This principle should never be considered a “loop hole” to justify evil actions. In other words, this principle can never justify performing an intrinsically evil action, but only the toleration of others performing evil actions where the eradication of these evils is not practically or morally feasible.

A good example of this would be politicians voting for a bill which bans late term abortions, but keeps early term abortions legal. The abortions are an intrinsic evil, but if this bill were not voted for then more abortions would occur – which would be a greater evil (that is not to say that late-term abortions are worse than early term abortions, but rather that more abortions are worse than fewer).

Principles of cooperation

The principles of double effect and tolerance show that it is impossible, under many circumstances, for an individual to do good in the world without being involved to some extent in evil. The principles of cooperation were developed in the Catholic moral tradition as a way of helping individuals discern how to properly avoid, limit, or distance themselves from evil (especially intrinsic evil) in order to avoid a worse evil or to achieve an important good.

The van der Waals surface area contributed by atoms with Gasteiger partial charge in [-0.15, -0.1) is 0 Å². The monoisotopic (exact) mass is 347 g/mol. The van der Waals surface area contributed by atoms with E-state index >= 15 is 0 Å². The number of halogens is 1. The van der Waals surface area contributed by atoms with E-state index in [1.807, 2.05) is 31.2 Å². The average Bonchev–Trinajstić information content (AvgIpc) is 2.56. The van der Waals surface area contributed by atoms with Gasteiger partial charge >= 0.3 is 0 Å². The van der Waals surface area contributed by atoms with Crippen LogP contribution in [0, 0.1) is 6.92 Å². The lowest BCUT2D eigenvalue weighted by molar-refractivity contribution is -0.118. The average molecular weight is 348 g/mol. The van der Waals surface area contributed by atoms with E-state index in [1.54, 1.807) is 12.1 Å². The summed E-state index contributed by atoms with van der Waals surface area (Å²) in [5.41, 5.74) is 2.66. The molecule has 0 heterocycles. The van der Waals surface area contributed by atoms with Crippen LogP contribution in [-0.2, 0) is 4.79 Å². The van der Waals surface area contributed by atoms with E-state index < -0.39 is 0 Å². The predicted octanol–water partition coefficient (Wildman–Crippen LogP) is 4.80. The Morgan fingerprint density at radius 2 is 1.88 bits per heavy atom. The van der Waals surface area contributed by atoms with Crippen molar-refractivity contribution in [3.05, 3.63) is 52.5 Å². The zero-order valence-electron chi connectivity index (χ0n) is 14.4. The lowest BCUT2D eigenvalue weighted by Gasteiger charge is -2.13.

1. Formal Cooperation. Formal cooperation occurs when a person freely participates in the action(s) of a principal agent, or shares in the agent’s intention, either for its own sake or as a means to some other goal. Implicit formal cooperation occurs when, even though the cooperator denies intending the object of the principal agent, the cooperating person or organization participates in the action directly and in such a way that the it could not be done without this participation. Formal cooperation in intrinsically evil actions, either explicitly or implicitly, is morally illicit.